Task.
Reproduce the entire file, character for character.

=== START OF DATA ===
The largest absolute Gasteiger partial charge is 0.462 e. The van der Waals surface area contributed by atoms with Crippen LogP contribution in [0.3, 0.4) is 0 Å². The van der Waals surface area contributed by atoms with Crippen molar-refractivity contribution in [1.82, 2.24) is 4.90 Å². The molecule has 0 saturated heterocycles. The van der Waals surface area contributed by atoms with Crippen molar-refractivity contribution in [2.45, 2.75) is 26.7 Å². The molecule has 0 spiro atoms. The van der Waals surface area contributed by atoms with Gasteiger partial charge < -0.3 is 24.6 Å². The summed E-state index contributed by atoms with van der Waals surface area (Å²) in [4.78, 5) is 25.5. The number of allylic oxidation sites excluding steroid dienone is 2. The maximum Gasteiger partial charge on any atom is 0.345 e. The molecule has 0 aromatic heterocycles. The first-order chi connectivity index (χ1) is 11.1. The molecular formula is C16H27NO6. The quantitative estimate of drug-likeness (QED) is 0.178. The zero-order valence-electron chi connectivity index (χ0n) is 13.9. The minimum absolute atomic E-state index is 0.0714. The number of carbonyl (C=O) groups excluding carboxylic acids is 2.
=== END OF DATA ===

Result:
The largest absolute Gasteiger partial charge is 0.462 e. The van der Waals surface area contributed by atoms with Crippen LogP contribution in [0.3, 0.4) is 0 Å². The van der Waals surface area contributed by atoms with Crippen molar-refractivity contribution in [1.82, 2.24) is 4.90 Å². The molecule has 0 saturated heterocycles. The van der Waals surface area contributed by atoms with Crippen molar-refractivity contribution in [2.45, 2.75) is 26.7 Å². The molecule has 0 spiro atoms. The van der Waals surface area contributed by atoms with Gasteiger partial charge < -0.3 is 24.6 Å². The summed E-state index contributed by atoms with van der Waals surface area (Å²) in [4.78, 5) is 25.5. The number of allylic oxidation sites excluding steroid dienone is 2. The maximum Gasteiger partial charge on any atom is 0.345 e. The molecule has 0 aromatic heterocycles. The first-order chi connectivity index (χ1) is 11.1. The molecular formula is C16H27NO6. The quantitative estimate of drug-likeness (QED) is 0.178. The zero-order valence-electron chi connectivity index (χ0n) is 13.9. The minimum absolute atomic E-state index is 0.0714. The number of carbonyl (C=O) groups excluding carboxylic acids is 2.